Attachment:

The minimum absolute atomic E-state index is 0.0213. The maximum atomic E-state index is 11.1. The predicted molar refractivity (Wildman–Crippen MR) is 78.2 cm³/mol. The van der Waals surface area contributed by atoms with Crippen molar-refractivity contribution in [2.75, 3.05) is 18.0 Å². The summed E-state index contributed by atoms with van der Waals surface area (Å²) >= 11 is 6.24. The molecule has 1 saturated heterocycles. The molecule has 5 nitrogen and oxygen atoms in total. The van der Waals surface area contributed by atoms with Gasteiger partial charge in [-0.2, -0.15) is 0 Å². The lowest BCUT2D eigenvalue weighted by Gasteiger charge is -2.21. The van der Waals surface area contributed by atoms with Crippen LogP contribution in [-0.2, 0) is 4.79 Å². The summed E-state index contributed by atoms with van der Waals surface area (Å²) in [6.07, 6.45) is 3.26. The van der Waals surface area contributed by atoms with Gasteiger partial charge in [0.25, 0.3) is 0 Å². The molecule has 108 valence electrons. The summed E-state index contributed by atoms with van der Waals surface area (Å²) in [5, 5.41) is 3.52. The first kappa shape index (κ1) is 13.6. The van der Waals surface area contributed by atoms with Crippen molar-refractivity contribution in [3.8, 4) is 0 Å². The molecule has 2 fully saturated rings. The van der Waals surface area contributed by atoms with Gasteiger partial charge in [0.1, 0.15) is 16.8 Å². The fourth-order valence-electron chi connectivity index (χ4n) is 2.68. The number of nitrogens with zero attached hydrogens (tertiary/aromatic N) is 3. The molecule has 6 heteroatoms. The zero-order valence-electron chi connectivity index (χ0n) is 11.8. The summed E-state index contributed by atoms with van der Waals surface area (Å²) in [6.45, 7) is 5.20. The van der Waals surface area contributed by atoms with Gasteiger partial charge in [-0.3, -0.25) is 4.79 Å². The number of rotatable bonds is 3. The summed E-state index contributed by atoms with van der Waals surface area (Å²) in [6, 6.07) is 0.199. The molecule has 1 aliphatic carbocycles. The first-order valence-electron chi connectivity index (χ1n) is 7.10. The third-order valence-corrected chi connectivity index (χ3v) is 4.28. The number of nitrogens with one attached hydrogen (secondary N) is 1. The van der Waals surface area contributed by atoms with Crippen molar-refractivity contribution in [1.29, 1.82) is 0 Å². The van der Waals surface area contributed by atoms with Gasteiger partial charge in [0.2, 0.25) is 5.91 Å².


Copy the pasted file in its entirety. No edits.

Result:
The minimum absolute atomic E-state index is 0.0213. The maximum atomic E-state index is 11.1. The predicted molar refractivity (Wildman–Crippen MR) is 78.2 cm³/mol. The van der Waals surface area contributed by atoms with Crippen molar-refractivity contribution in [2.75, 3.05) is 18.0 Å². The summed E-state index contributed by atoms with van der Waals surface area (Å²) >= 11 is 6.24. The molecule has 1 saturated heterocycles. The molecule has 5 nitrogen and oxygen atoms in total. The van der Waals surface area contributed by atoms with Gasteiger partial charge in [-0.2, -0.15) is 0 Å². The lowest BCUT2D eigenvalue weighted by Gasteiger charge is -2.21. The van der Waals surface area contributed by atoms with Crippen LogP contribution in [-0.2, 0) is 4.79 Å². The summed E-state index contributed by atoms with van der Waals surface area (Å²) in [6.07, 6.45) is 3.26. The van der Waals surface area contributed by atoms with Gasteiger partial charge in [0.25, 0.3) is 0 Å². The molecule has 108 valence electrons. The summed E-state index contributed by atoms with van der Waals surface area (Å²) in [5, 5.41) is 3.52. The first kappa shape index (κ1) is 13.6. The van der Waals surface area contributed by atoms with Crippen molar-refractivity contribution in [3.8, 4) is 0 Å². The molecule has 2 fully saturated rings. The van der Waals surface area contributed by atoms with Gasteiger partial charge in [0.1, 0.15) is 16.8 Å². The fourth-order valence-electron chi connectivity index (χ4n) is 2.68. The number of nitrogens with zero attached hydrogens (tertiary/aromatic N) is 3. The molecule has 6 heteroatoms. The zero-order valence-electron chi connectivity index (χ0n) is 11.8. The summed E-state index contributed by atoms with van der Waals surface area (Å²) in [6.45, 7) is 5.20. The van der Waals surface area contributed by atoms with Gasteiger partial charge in [-0.3, -0.25) is 4.79 Å². The number of rotatable bonds is 3. The summed E-state index contributed by atoms with van der Waals surface area (Å²) in [6, 6.07) is 0.199. The molecule has 1 aliphatic carbocycles. The first-order valence-electron chi connectivity index (χ1n) is 7.10. The third-order valence-corrected chi connectivity index (χ3v) is 4.28. The number of nitrogens with one attached hydrogen (secondary N) is 1. The van der Waals surface area contributed by atoms with Crippen molar-refractivity contribution in [1.29, 1.82) is 0 Å². The van der Waals surface area contributed by atoms with Gasteiger partial charge in [0.2, 0.25) is 5.91 Å².